Skip to contents

This article describes the data visualization functions available in the actxps package.

  • The autoplot() function uses the ggplot2 package to create plots of termination study results (exp_df objects1) or transaction study results (trx_df objects2).

  • Additional plotting functions create special plots that are not possible or difficult to produce using autoplot().

  • The autotable() function uses the gt package to create HTML tables of termination study or transaction study results.

  • The exp_shiny() function launches a Shiny app that includes interactive filters, grouping variables, and data visualizations.

Plotting termination studies

Before we start plotting, we need to create experience study data. The examples below use the simulated census_dat and withdrawals data sets that come with the actxps package. First, exposure records are created using expose(). Then, illustrative expected values and withdrawal transactions are added to the data.


# create exposure records
exposed_data <- expose(census_dat, end_date = "2019-12-31",
                       target_status = "Surrender")

# add expected values
expected_table <- c(seq(0.005, 0.03, length.out = 10), 0.2, 0.15, rep(0.05, 3))

exposed_data <- exposed_data |> 
  mutate(expected_1 = expected_table[pol_yr],
         expected_2 = ifelse(exposed_data$inc_guar, 0.015, 0.03)) |> 
  # add transactions


The actxps package provides an autoplot() method for exp_df objects. Throughout this vignette, the method name autoplot.exp_df() will be used to distinguish this method from the generic autoplot() function.

Below, an exp_df object is created using exp_stats().

exp_res <- exposed_data |> 
  group_by(pol_yr) |> 
  exp_stats(conf_int = TRUE)

The default plot produced by autoplot.exp_df() is a line plot of the observed termination rate (q_obs). The x variable corresponds to the first grouping variable of the exp_df object3.


If there is a second grouping variable, it is mapped onto color.

exposed_data |> 
  group_by(pol_yr, inc_guar) |> 
  exp_stats() |> 

Any additional grouping variables beyond two are used to create facets.

exp_res2 <- exposed_data |> 
  group_by(pol_yr, product, inc_guar) |> 


autoplot.exp_df() arguments

There are two means of overriding the default aesthetics selected by autoplot.exp_df().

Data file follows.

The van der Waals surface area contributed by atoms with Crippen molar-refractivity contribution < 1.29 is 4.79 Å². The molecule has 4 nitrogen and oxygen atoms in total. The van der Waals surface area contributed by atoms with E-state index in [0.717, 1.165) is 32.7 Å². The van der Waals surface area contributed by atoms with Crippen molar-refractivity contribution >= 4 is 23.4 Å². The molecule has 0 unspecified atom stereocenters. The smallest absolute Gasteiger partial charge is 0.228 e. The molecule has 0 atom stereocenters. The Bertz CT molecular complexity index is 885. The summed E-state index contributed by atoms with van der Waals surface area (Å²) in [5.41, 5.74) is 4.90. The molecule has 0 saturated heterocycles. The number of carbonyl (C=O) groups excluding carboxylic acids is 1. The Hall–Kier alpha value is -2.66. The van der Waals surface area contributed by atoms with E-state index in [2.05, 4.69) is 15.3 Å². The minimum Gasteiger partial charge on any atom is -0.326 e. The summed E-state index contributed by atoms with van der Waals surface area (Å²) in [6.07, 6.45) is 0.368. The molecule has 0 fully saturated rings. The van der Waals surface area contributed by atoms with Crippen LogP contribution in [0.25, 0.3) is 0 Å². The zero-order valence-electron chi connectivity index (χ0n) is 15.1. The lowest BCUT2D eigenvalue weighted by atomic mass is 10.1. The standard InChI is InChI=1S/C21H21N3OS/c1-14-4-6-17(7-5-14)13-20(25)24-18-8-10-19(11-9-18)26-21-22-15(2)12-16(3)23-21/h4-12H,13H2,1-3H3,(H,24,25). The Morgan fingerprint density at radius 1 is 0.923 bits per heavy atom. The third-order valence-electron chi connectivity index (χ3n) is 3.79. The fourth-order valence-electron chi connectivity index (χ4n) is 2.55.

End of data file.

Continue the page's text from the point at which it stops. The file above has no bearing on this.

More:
1. The x, y, color, and ... arguments can be passed unquoted column names or expressions to use as the x, y, color / fill, and faceting variables, respectively.
  2. The mapping argument can be passed an aesthetic mapping using ggplot2::aes(). If this argument is supplied, the x, y, and color arguments are ignored.

Let’s assume we want to plot the number of claims instead of the termination rate, and we want inc_guar to be the color variable instead of product.

Using the y, color, and ... arguments, we could write:

autoplot(exp_res2, y = claims, color = inc_guar, product)

Alternatively, we could supply a mapping for more fine-grained control. Note that the example below adds an additional mapping for linetype which is otherwise unavailable under the defaults for autoplot.exp_df().

         mapping = aes(x = pol_yr, y = claims, color = inc_guar,
                       linetype = inc_guar), 

The autoplot.exp_df() function defaults to percentages for y-axis labels. As seen in the immediately preceding example, this will not always be appropriate. The y_labels function can be used to pass a different labeling function.

autoplot(exp_res2, y = claims, color = inc_guar, product,
         y_labels = scales::label_comma(accuracy = 1))

To set axis scales that vary by subplot, use the scales argument. This argument is subsequently forwarded to ggplot2::facet_wrap(). Under the default value “fixed”, scales are identical across subplots. If “free_y” is passed as shown below, the y-scales will vary. If “free_x” is passed, the x-scales will vary. If “free” is passed, both the x- and y-scales will vary.